Professor Barnabas Nawangwe, the Makerere University Vice-Chancellor, said the university will have to rely mainly on the institution's a" />

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July 17, 2024
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MUK alumni to raise shs15bn for rebuilding Ivory Tower

Professor Barnabas Nawangwe, the Makerere University Vice-Chancellor, said the university will have to rely mainly on the institution’s alumni to raise funds to help in the reconstruction of the fallen main building.

The Makerere University’s main building was razed in a Sunday morning fire that started from the Public Relations office destroying invaluable records and property worth millions of shillings.

While speaking to the press on Thursday, Nawangwe said they have over 300,000 alumni around the world who are willing to contribute to the rebuilding of the Ivory Tower.

“In America only, there are 40,000 alumni but the majority of them are here in Uganda. There are also those who worked here and have formed clubs. These would like to see the building restored. We have established a mechanism through which the alumni can start contributing and we would be grateful if they start contributing,” Nawangwe told journalists.

Asked about the cost for rebuilding the Ivory Tower, Nawangwe explained that an earlier valuation by the government valuer put the building at shs15 billion but noted that not all of the structure was destroyed by the two fires that happened on successive days.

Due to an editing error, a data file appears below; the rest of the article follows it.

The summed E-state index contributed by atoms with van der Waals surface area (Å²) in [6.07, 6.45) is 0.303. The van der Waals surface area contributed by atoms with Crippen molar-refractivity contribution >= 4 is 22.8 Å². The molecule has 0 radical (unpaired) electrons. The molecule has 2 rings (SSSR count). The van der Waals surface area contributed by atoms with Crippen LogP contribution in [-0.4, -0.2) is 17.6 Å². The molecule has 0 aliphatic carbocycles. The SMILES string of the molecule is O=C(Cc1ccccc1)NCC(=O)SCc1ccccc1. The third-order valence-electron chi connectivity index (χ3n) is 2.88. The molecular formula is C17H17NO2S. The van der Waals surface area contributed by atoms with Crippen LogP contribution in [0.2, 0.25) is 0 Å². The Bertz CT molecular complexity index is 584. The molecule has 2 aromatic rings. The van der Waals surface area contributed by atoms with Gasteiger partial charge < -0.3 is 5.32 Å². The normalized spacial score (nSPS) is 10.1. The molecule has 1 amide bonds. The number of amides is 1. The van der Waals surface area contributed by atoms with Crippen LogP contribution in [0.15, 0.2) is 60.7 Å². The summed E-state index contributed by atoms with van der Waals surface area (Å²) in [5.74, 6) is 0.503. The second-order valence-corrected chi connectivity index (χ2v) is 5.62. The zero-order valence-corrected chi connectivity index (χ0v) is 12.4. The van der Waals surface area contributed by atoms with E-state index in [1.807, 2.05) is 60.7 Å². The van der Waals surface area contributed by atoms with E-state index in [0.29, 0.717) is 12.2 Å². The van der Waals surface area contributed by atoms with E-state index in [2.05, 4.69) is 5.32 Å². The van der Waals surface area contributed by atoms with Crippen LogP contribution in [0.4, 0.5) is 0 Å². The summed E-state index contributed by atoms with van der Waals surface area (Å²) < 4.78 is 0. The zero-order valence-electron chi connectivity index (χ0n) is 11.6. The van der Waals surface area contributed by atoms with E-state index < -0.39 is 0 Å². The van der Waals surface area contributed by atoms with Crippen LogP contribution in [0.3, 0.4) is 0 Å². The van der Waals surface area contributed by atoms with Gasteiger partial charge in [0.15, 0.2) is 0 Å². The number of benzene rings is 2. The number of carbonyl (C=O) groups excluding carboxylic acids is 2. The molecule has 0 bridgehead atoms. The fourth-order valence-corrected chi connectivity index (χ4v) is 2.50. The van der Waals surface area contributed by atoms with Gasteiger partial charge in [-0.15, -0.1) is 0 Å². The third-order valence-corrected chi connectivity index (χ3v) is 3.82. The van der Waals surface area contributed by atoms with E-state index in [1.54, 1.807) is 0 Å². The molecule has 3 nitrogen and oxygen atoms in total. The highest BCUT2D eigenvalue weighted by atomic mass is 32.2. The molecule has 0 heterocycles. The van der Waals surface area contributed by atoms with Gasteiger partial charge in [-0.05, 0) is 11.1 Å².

“The basement of the building was not burnt and this means, it will not cost shs15 billion to reconstruct it. Our target is collecting at least shs15 billion shillings since we are going to use modern materials which are expensive,” he exclaimed.

Nawangwe also admits that whereas they are waiting for a preliminary report about the cause of the fire, they cannot take years without thinking about rebuilding Makerere’s historic establishment.

“Supposing the investigation takes seven years! We all concerned about investigations but we want to rebuild it. We want to rebuild it because it is an iconic symbol not only in Uganda but in East and Central Africa and the world at large,” Nawangwe said..

“The least we can do is restoring it to its former state. We are not going to wait . We want the building restored before 100 years of existence,” he added.

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